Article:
|Spanish Sparrows with some House Sparrows (Martin Kelsey)|
I can only describe the sound as being that of a large wave drawing back over a shingle bank, like a deep inhalation of breath, sucking. It signaled an eruption. From the yellowing expanse of ripe rice, which had seemed devoid of movement, a vast shape emerged. The sound came from feathers, pushing through the air, as hundreds upon hundreds of wings beated and the birds they carried rose in unison. One's impressions of this heaving surge depended wholly on scale, With my binoculars, it was as if I had plunged into the mass and into a realm of chaos, with birds seemingly moving at random. Lowering my binoculars, the viewing thus unaided, the flock took a wholly different form, almost as if it were some meta-organism in its own right, Its shape was smooth, its movement fluid and there was utter harmony. As it lifted from the crop it split, amoeba-like and all of the birds settled in two separate clumps of small trees. Here these sparrows sat and chirped, packed onto every available twig and branch. Suddenly an invisible conductor raised a baton and there was silence, like a moment's pause, before once again the sparrows rose as a cloud and plunged back into the crop. Once more there was silence and the crop bore no clue whatsoever of the hidden mass of birds, until barely a minute later the whole episode was repeated again: the sucking wave, the swirling form bifurcating onto the trees.
|Spanish Sparrows (Martin Kelsey)|
Almost all of these birds were Spanish Sparrows. If you look closely at the photo at the top of this post, you might just spot a few male House Sparrows as well, with their grey crowns and duller cheeks. Perhaps the Spanish epiphet is a misnomer. Here in Spain the population is largely in the south-west, but Spanish Sparrows extend eastwards in the Mediterranean basis and onward into central Asia. The Spanish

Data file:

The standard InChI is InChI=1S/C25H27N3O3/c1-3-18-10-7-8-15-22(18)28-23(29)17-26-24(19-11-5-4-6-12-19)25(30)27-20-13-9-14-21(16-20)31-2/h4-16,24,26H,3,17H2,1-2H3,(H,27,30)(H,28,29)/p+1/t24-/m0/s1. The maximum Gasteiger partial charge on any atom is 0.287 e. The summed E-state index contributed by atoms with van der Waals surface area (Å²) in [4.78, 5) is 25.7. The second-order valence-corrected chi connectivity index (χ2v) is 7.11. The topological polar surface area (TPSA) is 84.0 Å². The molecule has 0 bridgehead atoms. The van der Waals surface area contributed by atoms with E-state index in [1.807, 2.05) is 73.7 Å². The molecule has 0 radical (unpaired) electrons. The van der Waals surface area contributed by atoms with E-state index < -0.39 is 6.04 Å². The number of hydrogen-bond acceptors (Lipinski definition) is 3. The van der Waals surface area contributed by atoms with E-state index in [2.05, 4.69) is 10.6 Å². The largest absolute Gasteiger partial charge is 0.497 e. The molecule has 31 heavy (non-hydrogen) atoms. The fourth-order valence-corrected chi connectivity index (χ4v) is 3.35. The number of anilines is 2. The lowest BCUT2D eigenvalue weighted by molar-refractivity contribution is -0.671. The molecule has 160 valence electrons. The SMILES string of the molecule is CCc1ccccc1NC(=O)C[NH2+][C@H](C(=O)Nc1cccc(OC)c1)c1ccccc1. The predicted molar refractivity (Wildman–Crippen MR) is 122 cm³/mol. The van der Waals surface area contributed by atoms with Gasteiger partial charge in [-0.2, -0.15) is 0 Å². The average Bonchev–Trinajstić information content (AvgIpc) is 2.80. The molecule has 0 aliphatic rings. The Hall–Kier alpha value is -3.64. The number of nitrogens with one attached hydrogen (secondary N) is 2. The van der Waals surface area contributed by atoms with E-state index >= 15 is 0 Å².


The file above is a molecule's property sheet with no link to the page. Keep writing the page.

Spanish Sparrows have their heartland here in Extremadura and they are doing magnificently. The flock I saw was a modest one compared to others I have encountered. The irrigated lands of the Guadiana basin, through conversion of large areas over recent decades to rice and maize production, have offered new feeding opportunities for many species, most emblematically perhaps the Common Crane, which are now feeding in large flocks on the stubble fields. But the swaying swirls of Spanish Sparrows are also taking full advantage, and not just clearing up the remnants of harvest. The flock I watched were feasting on the standing crop and here there is clear competition with the farmer. In summer and early autumn, the bang of bird-scarers can be a common sound, although their impact is dubious I think.
|Sparrow flock (Martin Kelsey)|
However, the Spanish Sparrows in Extremadura are not restricted to this new agriculture by any means. A few years ago I spent many hours surveying the winter distribution of birds across a wide range of habitats, from river valleys to mountain peaks. Spanish Sparrows were the most numerous bird I counted. The billowing flocks can be found on the more traditional mixed-farming plains, where birds are finding seeds of wild flowers in abundance on the ground, and the same wave-like action can be seen with the flock in perfect unison rising to swamp a nearby bramble bush before descending again to forage. They are gregarious year round, finding in the isolated stands of alien eucalytus trees perfect locations for their huge colonies.
Like other sparrows, and families like finches and buntings, the fresh plumage following the post-breeding moult makes the birds look rather dull, with just a suggestion of their striking spring attire. During the course of the autumn and winter months the fringes of the feathers wear off, revealing the bright nuptial colours below. As the pictures below show, it is a vivid transformation.
|Spanish Sparrow in fresh autumn plumage (Martin Kelsey)|
|Spanish Sparrow in worn spring plumage (John Hawkins)|
Sam and Dave